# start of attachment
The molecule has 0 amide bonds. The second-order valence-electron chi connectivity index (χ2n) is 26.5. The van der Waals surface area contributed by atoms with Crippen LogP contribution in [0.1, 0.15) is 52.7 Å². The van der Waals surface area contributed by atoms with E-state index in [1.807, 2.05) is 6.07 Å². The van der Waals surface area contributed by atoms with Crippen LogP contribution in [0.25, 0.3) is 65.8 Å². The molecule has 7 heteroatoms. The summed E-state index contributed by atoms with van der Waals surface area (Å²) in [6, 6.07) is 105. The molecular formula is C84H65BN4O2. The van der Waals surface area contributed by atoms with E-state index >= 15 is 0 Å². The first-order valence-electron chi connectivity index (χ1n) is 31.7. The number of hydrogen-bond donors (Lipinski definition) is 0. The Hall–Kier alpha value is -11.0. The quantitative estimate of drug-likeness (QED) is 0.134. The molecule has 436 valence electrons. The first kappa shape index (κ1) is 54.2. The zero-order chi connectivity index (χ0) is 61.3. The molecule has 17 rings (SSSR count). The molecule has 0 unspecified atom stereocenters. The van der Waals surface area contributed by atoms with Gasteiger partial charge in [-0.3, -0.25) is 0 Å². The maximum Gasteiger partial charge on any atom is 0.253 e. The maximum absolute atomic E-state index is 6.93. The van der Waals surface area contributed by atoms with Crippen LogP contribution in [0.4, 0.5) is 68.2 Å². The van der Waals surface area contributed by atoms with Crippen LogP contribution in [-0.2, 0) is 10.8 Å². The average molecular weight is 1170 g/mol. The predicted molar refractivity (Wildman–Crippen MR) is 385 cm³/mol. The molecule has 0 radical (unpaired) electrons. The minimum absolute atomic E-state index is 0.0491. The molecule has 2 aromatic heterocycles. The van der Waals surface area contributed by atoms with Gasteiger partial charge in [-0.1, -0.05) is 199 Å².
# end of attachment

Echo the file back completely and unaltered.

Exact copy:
The molecule has 0 amide bonds. The second-order valence-electron chi connectivity index (χ2n) is 26.5. The van der Waals surface area contributed by atoms with Crippen LogP contribution in [0.1, 0.15) is 52.7 Å². The van der Waals surface area contributed by atoms with E-state index in [1.807, 2.05) is 6.07 Å². The van der Waals surface area contributed by atoms with Crippen LogP contribution in [0.25, 0.3) is 65.8 Å². The molecule has 7 heteroatoms. The summed E-state index contributed by atoms with van der Waals surface area (Å²) in [6, 6.07) is 105. The molecular formula is C84H65BN4O2. The van der Waals surface area contributed by atoms with E-state index >= 15 is 0 Å². The first-order valence-electron chi connectivity index (χ1n) is 31.7. The number of hydrogen-bond donors (Lipinski definition) is 0. The Hall–Kier alpha value is -11.0. The quantitative estimate of drug-likeness (QED) is 0.134. The molecule has 436 valence electrons. The first kappa shape index (κ1) is 54.2. The zero-order chi connectivity index (χ0) is 61.3. The molecule has 17 rings (SSSR count). The molecule has 0 unspecified atom stereocenters. The van der Waals surface area contributed by atoms with Gasteiger partial charge in [-0.3, -0.25) is 0 Å². The maximum Gasteiger partial charge on any atom is 0.253 e. The maximum absolute atomic E-state index is 6.93. The van der Waals surface area contributed by atoms with Crippen LogP contribution in [0.4, 0.5) is 68.2 Å². The van der Waals surface area contributed by atoms with Crippen LogP contribution in [-0.2, 0) is 10.8 Å². The average molecular weight is 1170 g/mol. The predicted molar refractivity (Wildman–Crippen MR) is 385 cm³/mol. The molecule has 0 radical (unpaired) electrons. The minimum absolute atomic E-state index is 0.0491. The molecule has 2 aromatic heterocycles. The van der Waals surface area contributed by atoms with Gasteiger partial charge in [-0.1, -0.05) is 199 Å².